Armenia is a land of traditional values, traditional expressions and traditional ideas of romance. The Armenian idea of love often involves the typical cliches of husband and wife, mother and child, marriage and family. But love takes many forms and often love is something that lies between the traditional definitions of Armenian society.
For CEN’s first photo feature we wanted to explore the idea of love in Armenia; of what it really meant and of how Armenians commonly express it. We invited Armenian photographer Tatevik Vardanyan to share her work on a subject that is close to all of our hearts. Here is what she found:
The traditional family unit is something highly valued in Armenia. Mother and father, daughter and son is normally seen as the Armenian ideal. Families live through the best and worst of each others lives and often they still remain close after all of it is over. In this photo a husband and wife look after two sisters in one of Yerevan’s most popular family destinations.
The bond between child and parent is often strong, but the bond between child and grandparent can be just as strong. Children share a special relationship with their grandfathers, who in traditional Armenian family are often seen as the head of family.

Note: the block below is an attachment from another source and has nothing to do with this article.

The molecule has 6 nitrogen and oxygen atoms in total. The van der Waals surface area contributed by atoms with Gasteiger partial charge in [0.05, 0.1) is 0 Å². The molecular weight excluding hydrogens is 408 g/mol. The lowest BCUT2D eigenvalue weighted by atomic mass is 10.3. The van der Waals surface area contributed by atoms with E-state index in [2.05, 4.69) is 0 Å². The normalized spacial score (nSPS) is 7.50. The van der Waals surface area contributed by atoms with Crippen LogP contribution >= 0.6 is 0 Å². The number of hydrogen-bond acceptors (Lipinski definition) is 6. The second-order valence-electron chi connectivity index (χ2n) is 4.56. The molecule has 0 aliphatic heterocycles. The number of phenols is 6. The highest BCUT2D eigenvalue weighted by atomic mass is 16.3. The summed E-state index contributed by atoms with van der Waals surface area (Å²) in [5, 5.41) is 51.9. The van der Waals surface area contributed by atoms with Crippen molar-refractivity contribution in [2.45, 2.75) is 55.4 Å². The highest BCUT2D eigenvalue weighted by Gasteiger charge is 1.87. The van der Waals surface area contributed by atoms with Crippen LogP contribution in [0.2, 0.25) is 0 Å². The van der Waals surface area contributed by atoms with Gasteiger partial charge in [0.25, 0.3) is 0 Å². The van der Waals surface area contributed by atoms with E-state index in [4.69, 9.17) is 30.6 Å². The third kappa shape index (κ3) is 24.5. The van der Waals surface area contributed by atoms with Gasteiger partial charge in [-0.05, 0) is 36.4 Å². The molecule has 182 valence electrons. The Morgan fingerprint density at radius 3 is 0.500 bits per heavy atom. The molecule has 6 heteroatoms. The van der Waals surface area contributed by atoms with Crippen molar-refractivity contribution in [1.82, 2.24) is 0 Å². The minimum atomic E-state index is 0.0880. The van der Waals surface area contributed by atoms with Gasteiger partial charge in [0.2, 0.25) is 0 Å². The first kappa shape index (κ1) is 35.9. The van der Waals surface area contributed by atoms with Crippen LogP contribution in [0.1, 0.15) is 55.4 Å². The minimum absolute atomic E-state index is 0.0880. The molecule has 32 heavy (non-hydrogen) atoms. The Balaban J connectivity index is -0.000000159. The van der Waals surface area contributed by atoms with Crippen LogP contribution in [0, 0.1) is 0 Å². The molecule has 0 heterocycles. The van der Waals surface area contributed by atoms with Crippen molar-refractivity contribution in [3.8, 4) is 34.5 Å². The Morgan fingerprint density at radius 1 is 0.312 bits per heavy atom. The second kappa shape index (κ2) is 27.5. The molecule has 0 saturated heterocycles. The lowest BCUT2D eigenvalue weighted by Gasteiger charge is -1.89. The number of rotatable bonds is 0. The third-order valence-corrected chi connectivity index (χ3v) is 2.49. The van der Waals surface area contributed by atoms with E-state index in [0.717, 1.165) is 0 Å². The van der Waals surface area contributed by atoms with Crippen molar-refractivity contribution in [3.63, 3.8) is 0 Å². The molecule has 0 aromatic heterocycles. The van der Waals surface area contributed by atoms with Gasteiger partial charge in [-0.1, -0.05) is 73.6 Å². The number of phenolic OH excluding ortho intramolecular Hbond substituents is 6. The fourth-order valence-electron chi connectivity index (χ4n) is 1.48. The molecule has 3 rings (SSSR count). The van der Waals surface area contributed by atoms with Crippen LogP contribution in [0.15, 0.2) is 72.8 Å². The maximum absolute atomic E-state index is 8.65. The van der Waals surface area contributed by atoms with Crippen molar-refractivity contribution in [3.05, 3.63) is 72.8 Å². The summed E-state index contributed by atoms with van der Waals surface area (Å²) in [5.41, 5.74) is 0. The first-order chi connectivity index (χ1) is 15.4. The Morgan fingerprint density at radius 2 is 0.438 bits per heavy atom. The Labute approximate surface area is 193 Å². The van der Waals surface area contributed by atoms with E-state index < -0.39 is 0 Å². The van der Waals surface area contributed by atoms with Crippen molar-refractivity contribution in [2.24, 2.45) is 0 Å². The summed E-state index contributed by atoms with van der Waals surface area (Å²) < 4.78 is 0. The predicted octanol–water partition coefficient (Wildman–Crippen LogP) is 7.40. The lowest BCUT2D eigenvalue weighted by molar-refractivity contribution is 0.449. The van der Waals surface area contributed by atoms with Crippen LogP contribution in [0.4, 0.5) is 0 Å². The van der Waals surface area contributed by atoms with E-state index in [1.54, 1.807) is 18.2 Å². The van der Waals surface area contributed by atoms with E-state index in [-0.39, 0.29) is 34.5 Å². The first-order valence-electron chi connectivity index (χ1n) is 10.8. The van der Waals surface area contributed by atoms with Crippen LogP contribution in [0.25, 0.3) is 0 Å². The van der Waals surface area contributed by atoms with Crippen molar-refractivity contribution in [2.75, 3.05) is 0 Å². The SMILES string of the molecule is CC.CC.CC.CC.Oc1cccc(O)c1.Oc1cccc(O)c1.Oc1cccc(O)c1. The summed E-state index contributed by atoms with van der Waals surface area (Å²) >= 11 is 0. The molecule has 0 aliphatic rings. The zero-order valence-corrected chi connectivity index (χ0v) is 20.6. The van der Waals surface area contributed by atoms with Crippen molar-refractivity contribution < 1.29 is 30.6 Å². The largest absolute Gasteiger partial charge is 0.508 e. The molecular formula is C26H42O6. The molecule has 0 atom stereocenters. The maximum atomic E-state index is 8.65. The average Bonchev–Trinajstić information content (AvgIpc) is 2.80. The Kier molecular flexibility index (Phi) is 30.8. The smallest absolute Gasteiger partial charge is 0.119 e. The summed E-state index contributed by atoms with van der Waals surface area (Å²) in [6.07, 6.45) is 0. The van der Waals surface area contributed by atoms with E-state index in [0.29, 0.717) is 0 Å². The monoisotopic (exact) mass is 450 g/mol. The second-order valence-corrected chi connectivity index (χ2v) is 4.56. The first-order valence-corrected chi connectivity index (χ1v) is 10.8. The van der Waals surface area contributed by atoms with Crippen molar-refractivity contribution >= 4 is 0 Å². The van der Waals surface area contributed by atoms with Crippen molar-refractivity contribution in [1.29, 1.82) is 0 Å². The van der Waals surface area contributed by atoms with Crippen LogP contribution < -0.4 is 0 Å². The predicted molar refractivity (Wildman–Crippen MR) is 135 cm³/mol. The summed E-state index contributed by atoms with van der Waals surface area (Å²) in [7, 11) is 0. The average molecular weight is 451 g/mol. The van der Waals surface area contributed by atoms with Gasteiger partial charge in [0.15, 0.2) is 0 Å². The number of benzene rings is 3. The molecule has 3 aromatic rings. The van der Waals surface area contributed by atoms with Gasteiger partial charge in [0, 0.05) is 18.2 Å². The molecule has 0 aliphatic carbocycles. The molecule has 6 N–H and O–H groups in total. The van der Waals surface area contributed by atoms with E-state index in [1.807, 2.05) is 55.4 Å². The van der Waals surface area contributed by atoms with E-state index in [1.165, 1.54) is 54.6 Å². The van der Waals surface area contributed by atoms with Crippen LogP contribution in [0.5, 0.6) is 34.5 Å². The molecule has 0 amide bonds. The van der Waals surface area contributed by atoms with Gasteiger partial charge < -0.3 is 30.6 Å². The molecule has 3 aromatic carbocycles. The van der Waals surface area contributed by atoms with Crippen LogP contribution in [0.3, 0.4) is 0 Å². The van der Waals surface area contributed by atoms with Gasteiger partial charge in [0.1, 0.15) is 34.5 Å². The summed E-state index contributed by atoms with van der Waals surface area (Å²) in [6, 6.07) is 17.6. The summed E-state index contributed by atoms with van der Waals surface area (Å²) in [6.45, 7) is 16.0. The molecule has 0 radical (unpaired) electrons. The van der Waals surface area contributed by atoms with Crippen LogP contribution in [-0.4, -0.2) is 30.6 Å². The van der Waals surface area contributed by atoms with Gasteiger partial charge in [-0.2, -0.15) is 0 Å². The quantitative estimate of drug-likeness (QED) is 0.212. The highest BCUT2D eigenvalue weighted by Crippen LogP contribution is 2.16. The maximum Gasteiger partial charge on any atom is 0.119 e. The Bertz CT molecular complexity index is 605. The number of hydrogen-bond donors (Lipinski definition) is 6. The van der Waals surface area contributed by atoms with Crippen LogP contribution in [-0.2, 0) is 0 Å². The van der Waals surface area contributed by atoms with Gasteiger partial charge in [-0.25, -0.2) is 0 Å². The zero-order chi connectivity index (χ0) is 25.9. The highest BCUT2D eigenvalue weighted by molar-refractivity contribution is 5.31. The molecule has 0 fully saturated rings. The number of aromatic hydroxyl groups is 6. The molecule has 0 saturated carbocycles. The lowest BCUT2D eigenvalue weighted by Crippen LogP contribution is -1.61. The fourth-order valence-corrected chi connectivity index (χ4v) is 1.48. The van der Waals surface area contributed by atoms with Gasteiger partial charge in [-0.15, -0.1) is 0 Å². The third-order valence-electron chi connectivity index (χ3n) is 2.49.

Love does not just mean romance. Love (especially in marriage) is often a form of shared commitment and dedication. Couples in Armenia rely on each other for everything, even income and food. Here a committed couple share a moment of intimacy after sharing a day of work.
Armenians are always keen to express their love, especially when it comes to young couples. Gifts of love are incredibly common among Armenia’s young romantics. From chocolates and candies to stuffed animals to the more traditional flowers to these cheap plastic icons of love; love in Armenia takes many forms.
In traditional Armenian family everything is passed down through the generations. From values and beliefs to property and possessions. In this case we see a story passed from one generation to another.
No discussion of Armenia would be complete without at least one mention of lavash. Every couple, no matter what age, shares. They share a home, a family, a lifestyle, they share food – in this example they even share a chair.
Tatev Vardanyan is a photographer living and working in Armenia, she is also a photography workshop leader at the Tumo Centre for Creative Technologies. She chose photography as her first profession after studying a degree in applied mathematics and computer science at university. Her style of photography mainly focuses on street photography and documentary. You can find more about her work on her website.
Words by Tom Ana